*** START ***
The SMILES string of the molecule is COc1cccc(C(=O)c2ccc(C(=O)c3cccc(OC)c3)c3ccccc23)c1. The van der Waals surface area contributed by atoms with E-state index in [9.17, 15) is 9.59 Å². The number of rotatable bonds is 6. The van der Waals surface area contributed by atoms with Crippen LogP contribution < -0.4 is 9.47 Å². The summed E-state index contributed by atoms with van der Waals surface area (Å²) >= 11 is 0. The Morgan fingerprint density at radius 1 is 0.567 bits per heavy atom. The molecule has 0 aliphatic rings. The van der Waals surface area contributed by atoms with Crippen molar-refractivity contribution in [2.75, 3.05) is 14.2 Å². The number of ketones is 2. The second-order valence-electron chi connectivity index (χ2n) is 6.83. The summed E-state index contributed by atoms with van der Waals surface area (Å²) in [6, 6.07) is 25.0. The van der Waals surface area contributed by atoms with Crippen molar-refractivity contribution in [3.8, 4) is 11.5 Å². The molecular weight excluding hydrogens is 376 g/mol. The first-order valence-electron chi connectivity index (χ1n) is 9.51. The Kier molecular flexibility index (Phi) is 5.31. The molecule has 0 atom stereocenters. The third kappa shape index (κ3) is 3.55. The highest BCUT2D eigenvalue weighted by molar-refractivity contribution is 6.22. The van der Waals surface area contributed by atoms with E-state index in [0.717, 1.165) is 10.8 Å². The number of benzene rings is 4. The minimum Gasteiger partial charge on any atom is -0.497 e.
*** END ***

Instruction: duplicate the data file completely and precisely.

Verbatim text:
The SMILES string of the molecule is COc1cccc(C(=O)c2ccc(C(=O)c3cccc(OC)c3)c3ccccc23)c1. The van der Waals surface area contributed by atoms with E-state index in [9.17, 15) is 9.59 Å². The number of rotatable bonds is 6. The van der Waals surface area contributed by atoms with Crippen LogP contribution < -0.4 is 9.47 Å². The summed E-state index contributed by atoms with van der Waals surface area (Å²) >= 11 is 0. The Morgan fingerprint density at radius 1 is 0.567 bits per heavy atom. The molecule has 0 aliphatic rings. The van der Waals surface area contributed by atoms with Crippen molar-refractivity contribution in [2.75, 3.05) is 14.2 Å². The number of ketones is 2. The second-order valence-electron chi connectivity index (χ2n) is 6.83. The summed E-state index contributed by atoms with van der Waals surface area (Å²) in [6, 6.07) is 25.0. The van der Waals surface area contributed by atoms with Crippen molar-refractivity contribution in [3.8, 4) is 11.5 Å². The molecular weight excluding hydrogens is 376 g/mol. The first-order valence-electron chi connectivity index (χ1n) is 9.51. The Kier molecular flexibility index (Phi) is 5.31. The molecule has 0 atom stereocenters. The third kappa shape index (κ3) is 3.55. The highest BCUT2D eigenvalue weighted by molar-refractivity contribution is 6.22. The van der Waals surface area contributed by atoms with E-state index in [0.717, 1.165) is 10.8 Å². The number of benzene rings is 4. The minimum Gasteiger partial charge on any atom is -0.497 e.